We will offer prayers of healing for our Methodist brethren and for all who are hurt by this decision tonight at 6:00 p.m. at St. Mary’s. All are welcome. You are invited to come and find solace and healing as we celebrate the great feast that unites us with Our Lord – the foretaste of that heavenly banquet where there is neither sorrow nor crying, but the fullness of joy.
Dear St. Mary's Family,
Ash Wednesday (Wednesday, March 6th) marks the beginning of Lent. The Church invites us during this season to a time of examination and repentance, to prayer, fasting and self-denial, and the reading and meditating on God’s Holy Word. (BCP 265)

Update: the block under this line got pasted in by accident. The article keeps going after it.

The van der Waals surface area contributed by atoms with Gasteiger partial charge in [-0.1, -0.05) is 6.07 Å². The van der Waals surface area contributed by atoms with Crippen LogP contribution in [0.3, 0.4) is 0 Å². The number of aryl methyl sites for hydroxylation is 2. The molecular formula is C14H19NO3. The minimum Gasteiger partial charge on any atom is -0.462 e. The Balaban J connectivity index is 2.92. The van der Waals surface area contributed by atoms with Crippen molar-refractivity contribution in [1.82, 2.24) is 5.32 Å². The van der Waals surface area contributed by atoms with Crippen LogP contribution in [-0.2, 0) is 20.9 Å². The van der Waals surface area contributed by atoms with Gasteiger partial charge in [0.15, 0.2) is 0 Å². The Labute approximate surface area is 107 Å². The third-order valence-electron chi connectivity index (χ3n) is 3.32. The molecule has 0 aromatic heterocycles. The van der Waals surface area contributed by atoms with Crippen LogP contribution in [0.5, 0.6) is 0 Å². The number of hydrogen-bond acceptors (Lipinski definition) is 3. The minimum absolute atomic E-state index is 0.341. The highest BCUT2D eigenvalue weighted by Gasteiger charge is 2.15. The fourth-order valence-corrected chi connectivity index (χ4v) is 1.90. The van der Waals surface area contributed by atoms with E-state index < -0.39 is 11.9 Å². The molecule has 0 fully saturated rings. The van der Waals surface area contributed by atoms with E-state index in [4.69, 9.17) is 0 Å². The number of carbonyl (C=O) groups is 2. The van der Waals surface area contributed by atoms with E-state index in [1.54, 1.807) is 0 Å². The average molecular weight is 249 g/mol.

What spiritual practice will you take on during Lent? From what food or drink or behavior will you abstain during Lent? In what way will you provide for those in need during Lent?
It is my prayer that each of you will prayerfully consider these three pillars of Lent and intentionally engage each of them in some way. It is a deeply rewarding time of spiritual renewal that makes the joyful celebration of Our Lord's resurrection at Easter all the more meaningful.
The audio recording of this sermon can be found here.
St. Mary’s Episcopal Church
The Rev’d Charles Everson
Isaiah 6:1-13, 1 Corinthians 15:1-11
February 10, 2019
“Holy, holy, holy, Lord God of Hosts! Heaven and earth are full of thy glory!” These words, referred to as the Sanctus – the Latin word for “holy” – have been sung in Christian worship from the very beginning, and they find their roots in our Old Testament passage from the prophet Isaiah.